The Seattle study was conducted in summer 2013. During the same period, measurements taken by the Northwest Clean Air Agency at the tracks on Cornwall Avenue in Bellingham all were in the “good” range on the federal air quality index. Even a doubling of the number of trains going by the Bellingham site, to factor in the anticipated Gateway Pacific Terminal trains, would have kept the average for that 28-day period well within the “good” range.
In 20 months of data taken at Cornwall, only five days were not “good” but in the low “moderate” range, said Katie Skipper, communications program manager for the Northwest Clean Air Agency.
Eighteen more trains wouldn’t do much to change that, Skipper said.
“I don’t have a computer model or a study, but I’d be comfortable saying that our air quality specialist would not predict elevated levels,” she said.
BNSF Railway said diesel-powered trains, while polluting, are more efficient than trucks. Coal dust is a nonissue, BNSF said.
“Trains move a ton of freight almost 500 miles on one gallon of fuel, which is more than three times as far as trucks,” BNSF spokeswoman Courtney Wallace said. “BNSF also has the industry’s newest and most fuel-efficient fleet of locomotives, and we’re adding 500 new locomotives this year.”
Coal en route from Wyoming and Montana is treated to keep down the dust. The only place dust was a concern was at the tracks near the loading sites, Wallace said.
“BNSF has a vested interest to ensure shippers are in compliance with our coal-loading rule, as coal dust poses a serious threat to the stability of our tracks,” Wallace said. “We believe our operating rule effectively addresses coal dust.”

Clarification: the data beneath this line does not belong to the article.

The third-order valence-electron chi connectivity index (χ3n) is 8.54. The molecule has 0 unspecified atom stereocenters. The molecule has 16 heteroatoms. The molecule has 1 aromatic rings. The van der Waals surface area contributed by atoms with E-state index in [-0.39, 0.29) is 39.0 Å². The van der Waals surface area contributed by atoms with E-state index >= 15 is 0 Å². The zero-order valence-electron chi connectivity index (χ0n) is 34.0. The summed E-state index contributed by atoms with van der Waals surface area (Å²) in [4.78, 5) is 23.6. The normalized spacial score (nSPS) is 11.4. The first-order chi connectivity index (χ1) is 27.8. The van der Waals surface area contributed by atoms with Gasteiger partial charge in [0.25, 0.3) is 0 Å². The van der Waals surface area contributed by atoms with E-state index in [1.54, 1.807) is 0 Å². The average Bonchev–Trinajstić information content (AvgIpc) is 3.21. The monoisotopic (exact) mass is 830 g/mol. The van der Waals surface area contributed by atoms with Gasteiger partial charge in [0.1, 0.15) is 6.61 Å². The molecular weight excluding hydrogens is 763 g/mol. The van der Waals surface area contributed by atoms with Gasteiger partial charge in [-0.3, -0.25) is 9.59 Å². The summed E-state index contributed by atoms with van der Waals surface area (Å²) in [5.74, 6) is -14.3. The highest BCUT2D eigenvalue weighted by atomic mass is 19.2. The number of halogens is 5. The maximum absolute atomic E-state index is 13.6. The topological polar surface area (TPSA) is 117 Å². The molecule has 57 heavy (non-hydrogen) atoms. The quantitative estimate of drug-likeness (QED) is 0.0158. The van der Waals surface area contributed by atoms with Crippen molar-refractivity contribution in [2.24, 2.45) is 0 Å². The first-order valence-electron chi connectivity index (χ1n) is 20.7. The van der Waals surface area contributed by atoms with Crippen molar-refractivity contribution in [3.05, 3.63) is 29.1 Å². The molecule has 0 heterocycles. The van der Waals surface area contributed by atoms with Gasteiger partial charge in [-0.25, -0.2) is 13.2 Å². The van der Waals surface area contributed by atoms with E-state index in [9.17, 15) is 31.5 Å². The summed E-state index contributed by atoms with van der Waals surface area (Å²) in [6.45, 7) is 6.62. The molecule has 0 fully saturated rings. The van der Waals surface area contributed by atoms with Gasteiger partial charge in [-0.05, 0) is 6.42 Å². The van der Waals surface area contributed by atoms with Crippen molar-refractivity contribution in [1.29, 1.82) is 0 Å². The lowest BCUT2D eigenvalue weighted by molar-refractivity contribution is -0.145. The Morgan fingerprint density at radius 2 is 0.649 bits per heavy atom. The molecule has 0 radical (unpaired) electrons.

“Despite decades of hauling coal in Washington, BNSF is not aware of a single complaint lodged with a clean air agency in the state or with the railroad about coal dust, until the recent interest in coal exports,” Wallace said.
A coalition of environmental groups, including Bellingham-based RE Sources for Sustainable Communities, filed a lawsuit in July 2013 against BNSF, claiming coal dust discharged from trains into waterways violated the Clean Water Act.
The trio of scientists pulling together the health studies on coal trains in Whatcom County — Jaffe; noise-pollution expert Rajiv Bhatia of University of California-Berkeley; and Steve White of the Oregon Public Health Institute, who is looking at traffic impacts — aren’t sure how their results will be used by county and state officials drafting the environmental impact statement. They hope to set the standard in areas of study that aren’t thoroughly researched.
Tyler Schroeder, who oversees the environmental impact statement for Whatcom County, said the group is welcome to submit its results. He said he told them what studies the county and state are likely to conduct, so Jaffe and the others can avoid duplication.
“Or, if they decide to duplicate, to confirm what (state and county) agencies come out with,” Schroeder said.
The county and state are likely to include air sampling as part of the environmental review, Schroeder said. They also plan to model traffic impacts. A noise study is likely to be part of the review, Schroeder said.
Contracts to begin work on the environmental impact statement were signed in February, and the draft was said to take 13 months to complete. More than eight months later, it’s hard to pin down an anticipated due date for the draft, Schroeder said on Thursday, Nov. 13. The county and state were still gathering information from BNSF and coal terminal applicant SSA Marine.
“We are just finalizing that information to start the actual writing of the draft,” he said. In the meantime, “the agencies have been doing what we can do.”